Courts regularly apply the equitable doctrine of judicial estoppel to justify the dismissal of a lawsuit brought by a person that had filed for bankruptcy. The doctrine generally has worked as follows. A party files for bankruptcy. As a part of that process, the debtor must identify his assets. Those assets could include a potential lawsuit (an automobile accident claim, a discrimination claim). However, the bankrupt party fails to include that potential claim on his list of assets. The party completes the bankruptcy process. The party then files a lawsuit asserting the claim that he failed to identify in his bankruptcy schedules. The court dismisses the case, invoking the doctrine of judicial estoppel. In effect, the court holds that having told the bankruptcy court he has no claim, he cannot now come into court and contradict his prior representation.
In Slater v. United States Steel Corp., Case No. 12-15548 (decided September 18, 2017), the United States Court of Appeals for the Eleventh Circuit sitting en banc took a fresh look at the doctrine of judicial estoppel.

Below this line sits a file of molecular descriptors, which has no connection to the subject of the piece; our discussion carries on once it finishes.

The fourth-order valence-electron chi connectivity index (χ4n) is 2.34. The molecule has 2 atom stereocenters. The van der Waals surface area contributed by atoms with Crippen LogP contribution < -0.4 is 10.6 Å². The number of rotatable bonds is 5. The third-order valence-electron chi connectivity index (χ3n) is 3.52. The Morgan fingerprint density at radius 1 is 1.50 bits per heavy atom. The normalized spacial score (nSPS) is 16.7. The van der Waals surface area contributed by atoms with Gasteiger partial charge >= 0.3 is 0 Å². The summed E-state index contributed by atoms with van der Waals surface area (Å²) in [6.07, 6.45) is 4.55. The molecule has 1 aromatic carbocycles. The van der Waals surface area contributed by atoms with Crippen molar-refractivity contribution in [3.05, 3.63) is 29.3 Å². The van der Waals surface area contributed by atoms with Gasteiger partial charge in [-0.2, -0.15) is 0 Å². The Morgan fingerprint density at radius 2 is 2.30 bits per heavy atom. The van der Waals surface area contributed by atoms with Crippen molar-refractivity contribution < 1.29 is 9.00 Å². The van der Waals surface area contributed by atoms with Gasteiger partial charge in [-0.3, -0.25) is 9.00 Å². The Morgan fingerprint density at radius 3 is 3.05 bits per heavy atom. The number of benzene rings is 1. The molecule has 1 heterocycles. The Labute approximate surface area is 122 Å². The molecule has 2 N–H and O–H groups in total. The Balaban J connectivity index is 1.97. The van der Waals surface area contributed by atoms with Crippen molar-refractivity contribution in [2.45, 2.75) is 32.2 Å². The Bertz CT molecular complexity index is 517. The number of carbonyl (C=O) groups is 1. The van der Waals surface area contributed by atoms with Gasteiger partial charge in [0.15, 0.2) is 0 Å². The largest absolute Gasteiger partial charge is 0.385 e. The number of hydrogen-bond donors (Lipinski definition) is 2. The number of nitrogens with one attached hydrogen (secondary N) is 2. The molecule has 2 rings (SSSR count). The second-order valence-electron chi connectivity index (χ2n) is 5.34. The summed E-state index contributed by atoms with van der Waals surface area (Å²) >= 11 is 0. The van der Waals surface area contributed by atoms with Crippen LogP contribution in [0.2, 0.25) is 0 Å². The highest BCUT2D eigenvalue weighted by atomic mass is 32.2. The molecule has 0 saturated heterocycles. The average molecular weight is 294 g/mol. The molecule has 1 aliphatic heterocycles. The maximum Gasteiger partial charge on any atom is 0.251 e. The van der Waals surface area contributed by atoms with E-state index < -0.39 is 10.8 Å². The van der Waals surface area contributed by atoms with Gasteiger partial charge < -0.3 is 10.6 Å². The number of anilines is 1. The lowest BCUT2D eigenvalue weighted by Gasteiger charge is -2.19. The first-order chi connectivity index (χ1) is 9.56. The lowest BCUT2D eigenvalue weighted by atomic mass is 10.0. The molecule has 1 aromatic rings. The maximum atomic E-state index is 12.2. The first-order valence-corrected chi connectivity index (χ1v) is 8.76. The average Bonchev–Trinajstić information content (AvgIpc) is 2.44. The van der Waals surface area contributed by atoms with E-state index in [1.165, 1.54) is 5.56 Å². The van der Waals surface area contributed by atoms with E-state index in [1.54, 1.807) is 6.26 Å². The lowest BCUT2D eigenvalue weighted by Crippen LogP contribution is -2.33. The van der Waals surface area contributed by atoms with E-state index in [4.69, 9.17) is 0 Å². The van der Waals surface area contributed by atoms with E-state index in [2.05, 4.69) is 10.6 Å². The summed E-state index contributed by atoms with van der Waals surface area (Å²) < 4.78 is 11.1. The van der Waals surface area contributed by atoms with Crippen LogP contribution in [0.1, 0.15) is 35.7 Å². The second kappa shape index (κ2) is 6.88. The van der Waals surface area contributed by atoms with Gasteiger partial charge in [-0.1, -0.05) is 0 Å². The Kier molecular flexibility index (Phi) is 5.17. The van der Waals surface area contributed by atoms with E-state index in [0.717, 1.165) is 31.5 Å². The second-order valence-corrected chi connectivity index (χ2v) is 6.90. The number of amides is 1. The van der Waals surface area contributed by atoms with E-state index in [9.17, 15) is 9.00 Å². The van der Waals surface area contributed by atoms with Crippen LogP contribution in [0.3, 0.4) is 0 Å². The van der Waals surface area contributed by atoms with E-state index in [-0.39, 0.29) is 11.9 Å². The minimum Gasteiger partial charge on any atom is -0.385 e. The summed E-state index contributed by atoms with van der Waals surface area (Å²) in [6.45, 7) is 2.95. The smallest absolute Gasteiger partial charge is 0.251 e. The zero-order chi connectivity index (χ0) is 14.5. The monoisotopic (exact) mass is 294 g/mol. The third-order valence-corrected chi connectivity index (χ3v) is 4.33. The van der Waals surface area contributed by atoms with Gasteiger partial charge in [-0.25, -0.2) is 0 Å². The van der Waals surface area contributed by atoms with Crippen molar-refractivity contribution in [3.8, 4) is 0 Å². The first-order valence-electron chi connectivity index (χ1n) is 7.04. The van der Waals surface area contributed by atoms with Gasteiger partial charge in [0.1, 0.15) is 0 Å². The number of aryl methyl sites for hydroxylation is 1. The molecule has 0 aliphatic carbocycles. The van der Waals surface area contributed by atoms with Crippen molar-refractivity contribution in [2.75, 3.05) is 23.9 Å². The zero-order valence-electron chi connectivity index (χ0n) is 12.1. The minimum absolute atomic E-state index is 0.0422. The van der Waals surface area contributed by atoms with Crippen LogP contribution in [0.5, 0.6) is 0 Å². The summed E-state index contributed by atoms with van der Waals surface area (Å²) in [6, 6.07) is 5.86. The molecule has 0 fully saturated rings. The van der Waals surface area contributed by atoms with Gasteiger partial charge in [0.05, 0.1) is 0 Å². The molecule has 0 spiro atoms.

Applying the doctrine of judicial estoppel required a finding that the plaintiff’s taking of inconsistent positions was “calculated to make a mockery of the judicial system.” Opinion, p. 13. In several cases, the Court found that the mere fact that a claim had been omitted from the debtor’s bankruptcy schedules was itself sufficient to justify an inference that the debtor intended to deceive the court. Opinion, pp. 16-22.
In Slater, the en banc Court retreated from its position that the application of the doctrine of judicial estoppel was almost automatic. The Eleventh Circuit concluded that in finding whether inconsistent statements were calculated to make a mockery of the judicial system, a court should look at a variety of facts and circumstances that reflected the debtor’s intent and state of mind. The Court held that it was not permitted to infer that the plaintiff had intended to make a mockery of the judicial system simply because he failed to disclose his civil claim in bankruptcy. Opinion, p. 24.
The Court’s approach makes the application of the doctrine of judicial estoppel more fact-intensive. This potentially makes more difficult the application of the doctrine of judicial estoppel and likely will lead to many more cases surviving the application of the doctrine.
The opinion is available at http://media.ca11.uscourts.gov/opinions/pub/files/201215548.enb.pdf